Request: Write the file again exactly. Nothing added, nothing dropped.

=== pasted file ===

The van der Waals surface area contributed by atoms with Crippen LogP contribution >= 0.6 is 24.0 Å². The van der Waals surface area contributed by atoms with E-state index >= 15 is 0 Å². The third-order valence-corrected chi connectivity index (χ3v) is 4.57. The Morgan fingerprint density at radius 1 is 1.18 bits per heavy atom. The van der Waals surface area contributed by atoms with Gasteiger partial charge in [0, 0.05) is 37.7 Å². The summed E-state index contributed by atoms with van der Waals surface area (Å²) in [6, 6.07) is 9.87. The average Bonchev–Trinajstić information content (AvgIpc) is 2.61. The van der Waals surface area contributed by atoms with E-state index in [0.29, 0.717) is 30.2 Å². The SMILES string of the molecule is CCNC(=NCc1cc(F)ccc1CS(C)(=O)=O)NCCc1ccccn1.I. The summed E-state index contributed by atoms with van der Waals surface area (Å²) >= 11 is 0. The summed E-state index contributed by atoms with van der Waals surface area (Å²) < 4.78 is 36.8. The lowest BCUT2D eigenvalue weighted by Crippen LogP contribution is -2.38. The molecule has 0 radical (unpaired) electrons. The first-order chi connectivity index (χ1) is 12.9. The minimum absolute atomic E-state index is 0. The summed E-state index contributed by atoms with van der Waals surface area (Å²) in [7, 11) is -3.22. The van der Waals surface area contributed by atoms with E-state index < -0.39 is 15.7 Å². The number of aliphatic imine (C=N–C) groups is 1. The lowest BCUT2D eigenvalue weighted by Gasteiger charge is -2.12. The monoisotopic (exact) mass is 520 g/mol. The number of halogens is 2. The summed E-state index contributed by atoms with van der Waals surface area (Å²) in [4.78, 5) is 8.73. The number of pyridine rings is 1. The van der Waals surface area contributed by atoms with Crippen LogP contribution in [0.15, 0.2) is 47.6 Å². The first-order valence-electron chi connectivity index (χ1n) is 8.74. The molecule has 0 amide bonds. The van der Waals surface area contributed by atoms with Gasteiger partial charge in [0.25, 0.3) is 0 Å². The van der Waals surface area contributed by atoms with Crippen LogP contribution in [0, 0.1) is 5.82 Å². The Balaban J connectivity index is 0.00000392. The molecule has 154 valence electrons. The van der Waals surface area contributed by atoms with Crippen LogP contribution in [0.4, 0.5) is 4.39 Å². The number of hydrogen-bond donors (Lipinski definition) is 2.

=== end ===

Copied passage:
The van der Waals surface area contributed by atoms with Crippen LogP contribution >= 0.6 is 24.0 Å². The van der Waals surface area contributed by atoms with E-state index >= 15 is 0 Å². The third-order valence-corrected chi connectivity index (χ3v) is 4.57. The Morgan fingerprint density at radius 1 is 1.18 bits per heavy atom. The van der Waals surface area contributed by atoms with Gasteiger partial charge in [0, 0.05) is 37.7 Å². The summed E-state index contributed by atoms with van der Waals surface area (Å²) in [6, 6.07) is 9.87. The average Bonchev–Trinajstić information content (AvgIpc) is 2.61. The van der Waals surface area contributed by atoms with E-state index in [0.29, 0.717) is 30.2 Å². The SMILES string of the molecule is CCNC(=NCc1cc(F)ccc1CS(C)(=O)=O)NCCc1ccccn1.I. The summed E-state index contributed by atoms with van der Waals surface area (Å²) >= 11 is 0. The summed E-state index contributed by atoms with van der Waals surface area (Å²) < 4.78 is 36.8. The lowest BCUT2D eigenvalue weighted by Crippen LogP contribution is -2.38. The molecule has 0 radical (unpaired) electrons. The first-order chi connectivity index (χ1) is 12.9. The minimum absolute atomic E-state index is 0. The summed E-state index contributed by atoms with van der Waals surface area (Å²) in [7, 11) is -3.22. The van der Waals surface area contributed by atoms with E-state index < -0.39 is 15.7 Å². The number of aliphatic imine (C=N–C) groups is 1. The lowest BCUT2D eigenvalue weighted by Gasteiger charge is -2.12. The monoisotopic (exact) mass is 520 g/mol. The number of halogens is 2. The summed E-state index contributed by atoms with van der Waals surface area (Å²) in [4.78, 5) is 8.73. The number of pyridine rings is 1. The van der Waals surface area contributed by atoms with Crippen LogP contribution in [0.15, 0.2) is 47.6 Å². The first-order valence-electron chi connectivity index (χ1n) is 8.74. The molecule has 0 amide bonds. The van der Waals surface area contributed by atoms with Gasteiger partial charge in [0.25, 0.3) is 0 Å². The van der Waals surface area contributed by atoms with Crippen LogP contribution in [0, 0.1) is 5.82 Å². The Balaban J connectivity index is 0.00000392. The molecule has 154 valence electrons. The van der Waals surface area contributed by atoms with Crippen LogP contribution in [0.4, 0.5) is 4.39 Å². The number of hydrogen-bond donors (Lipinski definition) is 2.